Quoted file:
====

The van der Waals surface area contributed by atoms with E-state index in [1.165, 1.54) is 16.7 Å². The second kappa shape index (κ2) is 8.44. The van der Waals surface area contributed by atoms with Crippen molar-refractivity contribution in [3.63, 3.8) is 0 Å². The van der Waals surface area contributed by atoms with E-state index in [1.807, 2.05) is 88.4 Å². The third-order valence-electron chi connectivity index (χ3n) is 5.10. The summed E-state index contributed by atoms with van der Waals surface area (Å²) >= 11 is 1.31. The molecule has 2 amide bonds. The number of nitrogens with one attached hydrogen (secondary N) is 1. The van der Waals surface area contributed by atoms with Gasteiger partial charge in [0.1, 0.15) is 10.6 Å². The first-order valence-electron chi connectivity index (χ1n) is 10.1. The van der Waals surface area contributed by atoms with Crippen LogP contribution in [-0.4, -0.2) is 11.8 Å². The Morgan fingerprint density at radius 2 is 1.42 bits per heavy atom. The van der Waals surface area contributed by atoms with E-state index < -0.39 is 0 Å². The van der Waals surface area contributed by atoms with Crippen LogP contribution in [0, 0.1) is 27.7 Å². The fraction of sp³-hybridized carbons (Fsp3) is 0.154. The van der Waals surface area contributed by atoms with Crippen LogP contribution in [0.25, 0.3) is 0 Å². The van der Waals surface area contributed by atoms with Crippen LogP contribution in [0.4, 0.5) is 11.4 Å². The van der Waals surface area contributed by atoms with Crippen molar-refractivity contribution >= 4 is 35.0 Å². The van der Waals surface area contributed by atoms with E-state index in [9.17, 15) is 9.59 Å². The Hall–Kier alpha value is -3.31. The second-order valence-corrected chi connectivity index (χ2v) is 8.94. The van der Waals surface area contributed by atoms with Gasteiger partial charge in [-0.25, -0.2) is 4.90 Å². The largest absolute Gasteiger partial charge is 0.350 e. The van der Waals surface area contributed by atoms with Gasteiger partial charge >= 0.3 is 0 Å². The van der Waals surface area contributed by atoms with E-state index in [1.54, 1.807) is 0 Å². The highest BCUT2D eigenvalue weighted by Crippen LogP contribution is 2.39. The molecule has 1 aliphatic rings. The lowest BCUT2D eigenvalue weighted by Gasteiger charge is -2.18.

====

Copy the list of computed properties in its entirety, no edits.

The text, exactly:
The van der Waals surface area contributed by atoms with E-state index in [1.165, 1.54) is 16.7 Å². The second kappa shape index (κ2) is 8.44. The van der Waals surface area contributed by atoms with Crippen molar-refractivity contribution in [3.63, 3.8) is 0 Å². The van der Waals surface area contributed by atoms with E-state index in [1.807, 2.05) is 88.4 Å². The third-order valence-electron chi connectivity index (χ3n) is 5.10. The summed E-state index contributed by atoms with van der Waals surface area (Å²) >= 11 is 1.31. The molecule has 2 amide bonds. The number of nitrogens with one attached hydrogen (secondary N) is 1. The van der Waals surface area contributed by atoms with Gasteiger partial charge in [0.1, 0.15) is 10.6 Å². The first-order valence-electron chi connectivity index (χ1n) is 10.1. The van der Waals surface area contributed by atoms with Crippen LogP contribution in [-0.4, -0.2) is 11.8 Å². The Morgan fingerprint density at radius 2 is 1.42 bits per heavy atom. The van der Waals surface area contributed by atoms with E-state index < -0.39 is 0 Å². The van der Waals surface area contributed by atoms with Crippen LogP contribution in [0, 0.1) is 27.7 Å². The fraction of sp³-hybridized carbons (Fsp3) is 0.154. The van der Waals surface area contributed by atoms with Crippen LogP contribution in [0.25, 0.3) is 0 Å². The van der Waals surface area contributed by atoms with Crippen LogP contribution in [0.4, 0.5) is 11.4 Å². The van der Waals surface area contributed by atoms with Crippen molar-refractivity contribution >= 4 is 35.0 Å². The van der Waals surface area contributed by atoms with E-state index in [9.17, 15) is 9.59 Å². The Hall–Kier alpha value is -3.31. The second-order valence-corrected chi connectivity index (χ2v) is 8.94. The van der Waals surface area contributed by atoms with Gasteiger partial charge in [-0.25, -0.2) is 4.90 Å². The largest absolute Gasteiger partial charge is 0.350 e. The van der Waals surface area contributed by atoms with Gasteiger partial charge >= 0.3 is 0 Å². The van der Waals surface area contributed by atoms with E-state index in [1.54, 1.807) is 0 Å². The highest BCUT2D eigenvalue weighted by Crippen LogP contribution is 2.39. The molecule has 1 aliphatic rings. The lowest BCUT2D eigenvalue weighted by Gasteiger charge is -2.18.